Other initiatives include the UK University of Leicester Botanic Garden’s fictional country, Botanica, where students confront the challenges posed by a bid to host the Olympic Games, including trade issues. And Leslie Goddard reports that The Morton Arboretum in Lisle, Illinois, USA, has an exciting travelling exhibition on endangered trees, and the threat from international trade. Developed for arboreta, public gardens and nature centres, with interactive displays and education materials that can be locally adapted, it will improve public understanding of the value of trees and the threats they face.

Make your work easier

Botanic Gardens can use CITES as a window on international trade, an outreach tool that crosses borders and covers important products. By telling that story we can help implement national/global conservation strategies while placing our gardens centre stage. And it’s important that botanic gardens make use of special exemptions available to them – as a CITES registered institution you can exchange and dispatch material to other registered gardens using a simple label system, no need for full permits. Details are in BGCI’s “A CITES Manual for Botanic Gardens”.

Keep in touch

Botanic gardens are increasingly involved in CITES issues, and help to implement Target 11 of the GSPC. As CITES seeks to address trade in timber and medicinal plants, gardens can take a greater role in bringing about sustainable use. But botanic gardens seldom promote their own work and expertise – post-2010 we need to tell more of our success stories and create new ones.

Résumé

L’objectif XI de la GSPC préconise: aucune espèce de flore sauvage n’est menacée par le commerce international.

Le principal outil pour réguler le commerce des espèces menacées, ou potentiellement menacées, est la Convention sur le commerce international des espèces de faune et de flore sauvages menacées d’extinction (CITES), qui vient juste de célébrer ses 35 ans. La CITES est parfois perçue, par les jardins botaniques, comme une barrière à l’obtention et l’échange de matériel végétal. Mais, en plus de son rôle dans le contrôle de la circulation de plantes au niveau international, elle peut être utilisée comme un outil puissant pour raconter l’histoire de plantes sauvages dans notre vie quotidienne : une intrigante histoire de commerce, des forêts et déserts aux médecines, en passant par le mobilier, les produits cosmétiques, les jardins et l’industrie, chaque étape étant suivie par un système de permis et contrôlée par un réseau mondial d’autorités de la CITES et d’agences habilitées. La CITES permet également aux jardins botaniques de créer des liens avec les politiques et les industriels et de les mettre en relation avec de nouveaux groupes d’intérêts par le biais de formations. Elle offre aussi la possibilité d’organiser des portes ouvertes pour les agents de police, des douanes, les inspecteurs en charge des espèces sauvages et les membres de ministères gouvernementaux qui ont une connaissance limitée des plantes et des jardins botaniques.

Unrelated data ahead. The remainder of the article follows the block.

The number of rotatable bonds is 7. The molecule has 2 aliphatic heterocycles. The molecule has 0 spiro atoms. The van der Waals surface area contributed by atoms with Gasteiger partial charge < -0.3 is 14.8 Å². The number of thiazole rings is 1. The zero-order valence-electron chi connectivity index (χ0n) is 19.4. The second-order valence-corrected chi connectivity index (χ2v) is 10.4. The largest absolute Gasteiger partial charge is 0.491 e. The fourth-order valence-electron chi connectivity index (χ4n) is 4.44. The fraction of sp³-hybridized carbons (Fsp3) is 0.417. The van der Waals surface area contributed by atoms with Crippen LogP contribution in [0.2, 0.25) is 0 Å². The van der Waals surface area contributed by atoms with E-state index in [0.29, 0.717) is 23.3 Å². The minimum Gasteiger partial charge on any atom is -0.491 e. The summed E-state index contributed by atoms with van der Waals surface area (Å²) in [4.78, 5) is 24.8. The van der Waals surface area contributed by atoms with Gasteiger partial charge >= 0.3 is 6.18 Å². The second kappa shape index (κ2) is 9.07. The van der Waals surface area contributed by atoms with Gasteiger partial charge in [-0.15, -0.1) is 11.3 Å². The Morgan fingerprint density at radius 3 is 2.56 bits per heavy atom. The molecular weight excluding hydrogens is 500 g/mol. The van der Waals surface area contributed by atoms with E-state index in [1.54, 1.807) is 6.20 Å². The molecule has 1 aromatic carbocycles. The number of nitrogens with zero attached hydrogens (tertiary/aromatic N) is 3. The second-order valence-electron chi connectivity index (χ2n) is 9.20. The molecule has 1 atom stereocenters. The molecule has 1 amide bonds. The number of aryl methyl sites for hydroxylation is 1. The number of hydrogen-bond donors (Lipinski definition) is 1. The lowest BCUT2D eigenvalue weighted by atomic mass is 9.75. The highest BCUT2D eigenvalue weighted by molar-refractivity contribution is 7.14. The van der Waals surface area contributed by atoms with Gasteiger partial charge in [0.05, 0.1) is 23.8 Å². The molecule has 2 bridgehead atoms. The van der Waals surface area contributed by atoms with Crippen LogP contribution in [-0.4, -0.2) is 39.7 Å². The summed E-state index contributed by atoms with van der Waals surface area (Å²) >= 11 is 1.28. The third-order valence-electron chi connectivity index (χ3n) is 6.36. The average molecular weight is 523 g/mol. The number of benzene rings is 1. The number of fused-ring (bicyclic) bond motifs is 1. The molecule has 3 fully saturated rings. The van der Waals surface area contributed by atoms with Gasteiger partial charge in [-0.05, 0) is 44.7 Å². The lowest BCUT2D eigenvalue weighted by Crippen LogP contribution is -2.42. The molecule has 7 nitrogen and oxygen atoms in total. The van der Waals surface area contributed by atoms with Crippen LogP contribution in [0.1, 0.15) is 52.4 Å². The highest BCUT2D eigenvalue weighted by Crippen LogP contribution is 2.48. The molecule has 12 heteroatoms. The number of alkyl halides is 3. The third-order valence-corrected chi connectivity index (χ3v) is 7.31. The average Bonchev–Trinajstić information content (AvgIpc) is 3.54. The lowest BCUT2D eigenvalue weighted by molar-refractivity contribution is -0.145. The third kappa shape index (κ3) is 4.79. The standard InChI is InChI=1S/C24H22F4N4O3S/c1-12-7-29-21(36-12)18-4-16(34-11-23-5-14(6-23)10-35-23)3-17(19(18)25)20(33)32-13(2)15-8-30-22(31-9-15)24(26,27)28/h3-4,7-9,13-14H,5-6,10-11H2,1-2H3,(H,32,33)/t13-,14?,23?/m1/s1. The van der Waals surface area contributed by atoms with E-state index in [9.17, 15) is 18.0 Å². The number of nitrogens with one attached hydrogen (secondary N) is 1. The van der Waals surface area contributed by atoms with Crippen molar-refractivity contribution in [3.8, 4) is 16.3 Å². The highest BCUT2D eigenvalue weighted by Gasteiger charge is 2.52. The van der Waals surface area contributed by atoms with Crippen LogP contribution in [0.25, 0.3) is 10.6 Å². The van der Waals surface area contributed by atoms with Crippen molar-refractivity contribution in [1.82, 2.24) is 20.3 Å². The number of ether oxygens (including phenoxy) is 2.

Resumen

La meta XI de la Estrategia Global para la Conservación de Plantas (GSPC) menciona: que ninguna de las especies en peligro de las floras silvestres serán dañadas por el comercio internacional.

La herramienta principal para la regulación del comercio internacional de las especies en peligro o amenazadas es la Convención o Tratado Internacional de las especies silvestres de la Flora y la Fauna (CITES), la cual ha celebrado ya 35 años de su existencia. CITES es algunas veces vista por los jardines botánicos como una barrera para obtener plantas como material de intercambio, no obstante juega un papel importante en la regulación y  movimiento de como estas plantas silvestres pueden ser usadas, lo que la conlleva a ser una herramienta potente para dar a conocer la historia de ellas y su uso durante nuestra vida cotidiana. Una historia fascinante o enigmática son los pasos que las plantas tienen desde su hábitat, el bosque o desiertos, hasta llegar a ser medicamentos, muebles, cosméticos, plantas decorativas y productos industriales. Cada uno de los eventos es monitoreado a nivel global por una red internacional de las autoridades o agencias responsables de CITES, la cual permite a los jardines botánicos, tomadores de decisiones y a personal industrial que se unan a esta red. CITES ofrece a los nuevos grupos interesados entrenamientos en los cuales se ofrecen cursillos o talleres (open days) [días abiertos], impartidos para la policía, agentes de aduana, inspectores de reservas naturales y ministros del gobierno, quienes tienen poco o restringido conocimiento en plantas [silvestres] y jardines botánicos.

 

 

Noel McGough
Head of Conventions and Policy Section
Royal Botanic Gardens
Kew TW9 3AB, UK
Email: N.McGough@bgci.org
Website: www.kew.org